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‘The Office’ and the Value of Work

This post was written by Candice DiLavore, program assistant at Reclaim New York and former Values & Capitalism intern.

Recently, I re-watched “The Office” (U.S. version). Even though I have seen every episode multiple times, I still found myself laughing during all of the awkward silences created by Michael Scott. I laughed as Dwight took himself too seriously. I laughed whenever Jim pranked Dwight. In other words, I laughed a lot.

This time around, however, I was particularly moved by Jim Halpert’s storyline. Not because he is a funny character or a romantic character, but because his character, over the course of nine seasons, learned the value of work.

When viewers first met Jim Halpert in season one, he hated his job. “My job is to speak to clients on the phone about, uh . . .  quantities and type of copier paper. You know, whether we can supply it to them. Whether they can, uh, pay for it . . ..  I’m boring myself just talking about it.”

At the end of season nine, Jim Halpert had a very different opinion about his time with Dunder Mifflin Paper Company, “I sold paper at this company for twelve years. My job was to speak to clients on the phone about quantities and types of copier paper. Even if I didn’t love every minute of it, everything I have I owe to this job. This stupid, wonderful, boring, amazing job.”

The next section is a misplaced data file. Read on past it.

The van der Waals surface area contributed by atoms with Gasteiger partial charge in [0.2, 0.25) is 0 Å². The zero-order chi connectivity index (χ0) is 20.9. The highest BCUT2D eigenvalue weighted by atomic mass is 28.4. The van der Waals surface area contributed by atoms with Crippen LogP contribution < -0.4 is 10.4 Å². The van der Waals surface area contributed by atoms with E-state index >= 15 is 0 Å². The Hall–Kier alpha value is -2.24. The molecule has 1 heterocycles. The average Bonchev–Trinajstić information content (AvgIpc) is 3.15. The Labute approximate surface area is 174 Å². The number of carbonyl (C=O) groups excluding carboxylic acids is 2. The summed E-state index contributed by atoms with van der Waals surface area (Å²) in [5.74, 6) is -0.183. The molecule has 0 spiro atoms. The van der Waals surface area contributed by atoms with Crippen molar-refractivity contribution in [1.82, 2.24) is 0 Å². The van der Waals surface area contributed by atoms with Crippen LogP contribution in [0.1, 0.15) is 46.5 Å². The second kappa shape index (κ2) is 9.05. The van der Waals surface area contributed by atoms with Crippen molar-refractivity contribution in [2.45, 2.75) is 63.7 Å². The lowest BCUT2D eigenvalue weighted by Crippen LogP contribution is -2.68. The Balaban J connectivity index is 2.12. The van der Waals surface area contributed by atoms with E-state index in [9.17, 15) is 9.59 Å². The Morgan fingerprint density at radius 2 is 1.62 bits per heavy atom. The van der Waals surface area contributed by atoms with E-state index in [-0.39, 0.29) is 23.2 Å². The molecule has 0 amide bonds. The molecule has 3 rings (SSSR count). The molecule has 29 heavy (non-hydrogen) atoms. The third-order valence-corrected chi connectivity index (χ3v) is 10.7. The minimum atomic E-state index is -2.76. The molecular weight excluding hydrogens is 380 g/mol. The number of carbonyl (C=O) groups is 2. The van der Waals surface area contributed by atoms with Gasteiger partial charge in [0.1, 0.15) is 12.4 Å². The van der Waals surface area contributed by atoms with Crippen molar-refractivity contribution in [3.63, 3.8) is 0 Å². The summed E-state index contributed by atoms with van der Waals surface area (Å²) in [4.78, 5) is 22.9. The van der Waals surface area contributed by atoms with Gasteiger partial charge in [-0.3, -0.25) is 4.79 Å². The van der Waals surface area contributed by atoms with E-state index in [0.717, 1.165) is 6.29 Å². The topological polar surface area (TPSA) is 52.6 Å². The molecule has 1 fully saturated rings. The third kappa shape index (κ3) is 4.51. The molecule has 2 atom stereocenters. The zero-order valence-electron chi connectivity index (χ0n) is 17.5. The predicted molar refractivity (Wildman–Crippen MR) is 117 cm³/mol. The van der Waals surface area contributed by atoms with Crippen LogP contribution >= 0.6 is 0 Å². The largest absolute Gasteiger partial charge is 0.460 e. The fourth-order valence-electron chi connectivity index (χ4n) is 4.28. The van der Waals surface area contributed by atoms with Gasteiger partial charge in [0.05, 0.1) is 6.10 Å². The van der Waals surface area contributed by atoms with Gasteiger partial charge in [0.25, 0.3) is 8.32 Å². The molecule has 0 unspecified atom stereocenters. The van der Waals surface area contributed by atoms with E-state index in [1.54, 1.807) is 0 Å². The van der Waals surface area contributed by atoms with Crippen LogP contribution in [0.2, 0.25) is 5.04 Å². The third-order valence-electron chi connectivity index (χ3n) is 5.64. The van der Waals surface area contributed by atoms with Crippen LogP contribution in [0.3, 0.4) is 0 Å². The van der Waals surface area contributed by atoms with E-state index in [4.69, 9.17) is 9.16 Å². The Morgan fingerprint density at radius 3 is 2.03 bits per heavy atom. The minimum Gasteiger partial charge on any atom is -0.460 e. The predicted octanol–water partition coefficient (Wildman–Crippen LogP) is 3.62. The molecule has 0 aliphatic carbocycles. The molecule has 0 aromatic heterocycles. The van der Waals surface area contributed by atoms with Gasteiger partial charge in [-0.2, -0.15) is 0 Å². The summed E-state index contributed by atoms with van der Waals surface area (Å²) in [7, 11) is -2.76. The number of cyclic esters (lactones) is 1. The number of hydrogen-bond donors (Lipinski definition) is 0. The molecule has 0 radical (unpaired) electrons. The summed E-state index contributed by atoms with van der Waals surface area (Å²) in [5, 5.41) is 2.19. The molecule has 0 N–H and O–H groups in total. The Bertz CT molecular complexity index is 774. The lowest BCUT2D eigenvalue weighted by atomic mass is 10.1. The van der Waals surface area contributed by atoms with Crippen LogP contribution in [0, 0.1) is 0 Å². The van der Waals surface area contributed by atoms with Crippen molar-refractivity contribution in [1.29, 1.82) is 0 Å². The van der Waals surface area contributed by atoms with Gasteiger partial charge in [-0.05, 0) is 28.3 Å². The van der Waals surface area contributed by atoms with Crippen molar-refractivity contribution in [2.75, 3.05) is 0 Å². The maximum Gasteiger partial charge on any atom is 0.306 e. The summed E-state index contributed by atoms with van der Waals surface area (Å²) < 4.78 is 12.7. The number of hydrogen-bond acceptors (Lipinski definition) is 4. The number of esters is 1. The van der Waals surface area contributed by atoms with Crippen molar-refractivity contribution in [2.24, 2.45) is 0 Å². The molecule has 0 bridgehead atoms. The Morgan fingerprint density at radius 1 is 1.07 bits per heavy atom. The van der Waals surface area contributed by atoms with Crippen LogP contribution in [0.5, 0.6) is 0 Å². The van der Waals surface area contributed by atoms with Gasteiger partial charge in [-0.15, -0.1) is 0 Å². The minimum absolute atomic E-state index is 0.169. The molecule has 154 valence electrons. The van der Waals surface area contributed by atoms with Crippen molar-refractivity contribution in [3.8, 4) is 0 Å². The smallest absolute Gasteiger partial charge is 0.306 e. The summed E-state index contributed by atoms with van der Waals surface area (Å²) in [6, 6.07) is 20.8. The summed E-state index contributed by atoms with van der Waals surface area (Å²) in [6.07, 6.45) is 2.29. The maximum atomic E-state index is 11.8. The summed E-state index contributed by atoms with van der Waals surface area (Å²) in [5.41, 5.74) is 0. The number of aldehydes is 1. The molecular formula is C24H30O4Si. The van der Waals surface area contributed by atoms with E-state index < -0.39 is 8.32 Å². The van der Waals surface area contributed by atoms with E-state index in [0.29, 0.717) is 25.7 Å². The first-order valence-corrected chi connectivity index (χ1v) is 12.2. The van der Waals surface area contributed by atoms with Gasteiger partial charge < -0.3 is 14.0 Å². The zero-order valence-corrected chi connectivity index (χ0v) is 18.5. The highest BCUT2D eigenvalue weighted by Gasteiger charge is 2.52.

“When a job is not particularly exciting, it is so easy to miss the merit in the mundane.”

When Jim reflects on his time at Dunder Mifflin at the end of the show, he’s not struck by nostalgia—he genuinely appreciates the twelve years he spent working for that company. His job as a paper salesman allowed him to save money, buy a home, start a family, and eventually become an entrepreneur who helps start a sports marketing company.

When a job is not particularly exciting, it is so easy to miss the merit in the mundane. But there is merit. That seemingly mundane work Jim did for all of those years created a network and the opportunity for him to pursue work he was passionate about.

Although Jim Halpert is just a fictional character, his struggle with a job he was not passionate about is relatable for so many. Just because a job does not offer glory does not mean it’s not important.

  • Nate Russell

    I love this post! I’ve experienced this same exact thing at plenty of my jobs, including McDonald’s and factories. Whenever I find myself thinking negatively about my current situation, the only thing that helps is looking at the big picture and realizing this job is my opportunity to accomplish bigger and better things like getting through college and into a more enjoyable career! Thanks for the post.

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